Runner With Parkinson’s Qualifies for Boston Marathon

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 Kevin Morris

In his first event at marathon distance in more than 20 years, 58-year-old carpenter Michael Westphal accomplished much more than his goal of just crossing the finish line in Maine’s Great Run Marathon: He secured his place in the 2016 Boston Marathon and raised more than $33,000 (well above of his goal of $4,000) for the Michael J. Fox Foundation to support research of Parkinson’s disease, which he was diagnosed with in 2006.

With a time of 3:32:56, Westphal placed second overall in the race with a pace time of 8:05-minute miles, but he says it wasn’t a perfect race.

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“My finish wasn’t pretty,” he wrote on his Team Fox racing page. “I believe my PD symptoms slowed me in the last six miles, and when my brain said ‘go,’ the message to my legs went AWOL. My form deteriorated badly… I actually fell down twice within 100 yards of the finish, but there was no way that I was going to stay on the ground! I got up and trotted to the finish to the cheers of my family, friends, and other runners and spectators. I think that put an exclamation mark on a very successful event.”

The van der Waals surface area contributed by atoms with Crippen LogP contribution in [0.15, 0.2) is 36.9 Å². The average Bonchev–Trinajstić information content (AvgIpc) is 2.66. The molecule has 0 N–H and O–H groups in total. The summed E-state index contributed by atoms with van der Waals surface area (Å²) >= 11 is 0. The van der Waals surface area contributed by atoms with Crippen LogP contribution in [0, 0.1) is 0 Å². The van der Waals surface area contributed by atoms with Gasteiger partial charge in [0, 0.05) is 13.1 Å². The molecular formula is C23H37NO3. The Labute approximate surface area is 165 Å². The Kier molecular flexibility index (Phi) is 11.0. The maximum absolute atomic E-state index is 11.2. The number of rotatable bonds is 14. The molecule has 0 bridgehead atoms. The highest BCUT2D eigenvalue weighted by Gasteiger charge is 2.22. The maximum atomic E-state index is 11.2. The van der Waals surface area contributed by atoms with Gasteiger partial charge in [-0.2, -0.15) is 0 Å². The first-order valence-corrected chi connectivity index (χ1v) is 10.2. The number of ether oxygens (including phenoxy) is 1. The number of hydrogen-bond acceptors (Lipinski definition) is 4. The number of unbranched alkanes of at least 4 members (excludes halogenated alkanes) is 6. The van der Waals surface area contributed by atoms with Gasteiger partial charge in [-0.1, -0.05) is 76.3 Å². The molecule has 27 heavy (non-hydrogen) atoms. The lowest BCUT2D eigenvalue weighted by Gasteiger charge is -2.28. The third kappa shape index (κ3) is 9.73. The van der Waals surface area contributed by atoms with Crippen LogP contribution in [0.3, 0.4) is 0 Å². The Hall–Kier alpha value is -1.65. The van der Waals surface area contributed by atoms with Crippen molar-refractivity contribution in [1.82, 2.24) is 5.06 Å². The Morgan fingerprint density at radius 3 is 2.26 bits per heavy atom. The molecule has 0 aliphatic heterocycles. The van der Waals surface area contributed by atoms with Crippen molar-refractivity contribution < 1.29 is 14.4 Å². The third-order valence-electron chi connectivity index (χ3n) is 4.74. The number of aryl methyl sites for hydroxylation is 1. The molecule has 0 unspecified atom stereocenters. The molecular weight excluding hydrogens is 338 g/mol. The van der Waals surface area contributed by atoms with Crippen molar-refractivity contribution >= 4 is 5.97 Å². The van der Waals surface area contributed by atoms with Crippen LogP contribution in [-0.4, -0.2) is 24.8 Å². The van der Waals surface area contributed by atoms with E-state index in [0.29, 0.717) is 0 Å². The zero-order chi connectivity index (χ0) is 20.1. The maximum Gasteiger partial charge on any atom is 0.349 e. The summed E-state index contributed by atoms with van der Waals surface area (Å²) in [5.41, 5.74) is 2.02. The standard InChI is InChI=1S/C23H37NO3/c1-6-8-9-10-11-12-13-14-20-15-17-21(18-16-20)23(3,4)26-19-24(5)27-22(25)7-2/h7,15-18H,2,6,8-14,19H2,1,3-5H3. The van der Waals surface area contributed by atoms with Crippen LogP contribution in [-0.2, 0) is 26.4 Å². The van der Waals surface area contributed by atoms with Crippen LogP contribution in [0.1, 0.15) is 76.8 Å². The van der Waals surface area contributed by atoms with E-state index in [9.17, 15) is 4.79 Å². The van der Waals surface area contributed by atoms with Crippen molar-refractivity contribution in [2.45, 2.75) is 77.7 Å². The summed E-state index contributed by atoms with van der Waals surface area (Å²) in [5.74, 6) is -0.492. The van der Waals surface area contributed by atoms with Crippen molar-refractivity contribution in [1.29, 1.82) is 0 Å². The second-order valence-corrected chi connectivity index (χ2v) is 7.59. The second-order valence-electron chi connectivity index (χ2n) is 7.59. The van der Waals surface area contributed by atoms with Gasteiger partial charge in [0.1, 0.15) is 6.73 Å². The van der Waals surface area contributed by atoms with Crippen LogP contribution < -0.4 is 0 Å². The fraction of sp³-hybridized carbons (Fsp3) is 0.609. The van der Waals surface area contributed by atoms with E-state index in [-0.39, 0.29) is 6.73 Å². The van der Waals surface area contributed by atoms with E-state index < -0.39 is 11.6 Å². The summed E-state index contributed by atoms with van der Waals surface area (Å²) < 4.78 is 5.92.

After a competitive running career in high school and college, he gave up the sport in 1994, but after his diagnosis he found that running curbed his symptoms and began to train again in hopes that he could finish the 26.2-mile distance. He entered the race in his hometown of Cranberry Island, Maine, as a way to accomplish his new personal goals and raise money for the Parkinson’s research. He plans to race in the Mount Desert Island Marathon in Bar Harbor, Maine, in October and to run in April at Boston.
 
Despite surpassing his goal by more than eight times, Westphal continues to raise money through his Team Fox campaign page in anticipation of his upcoming races.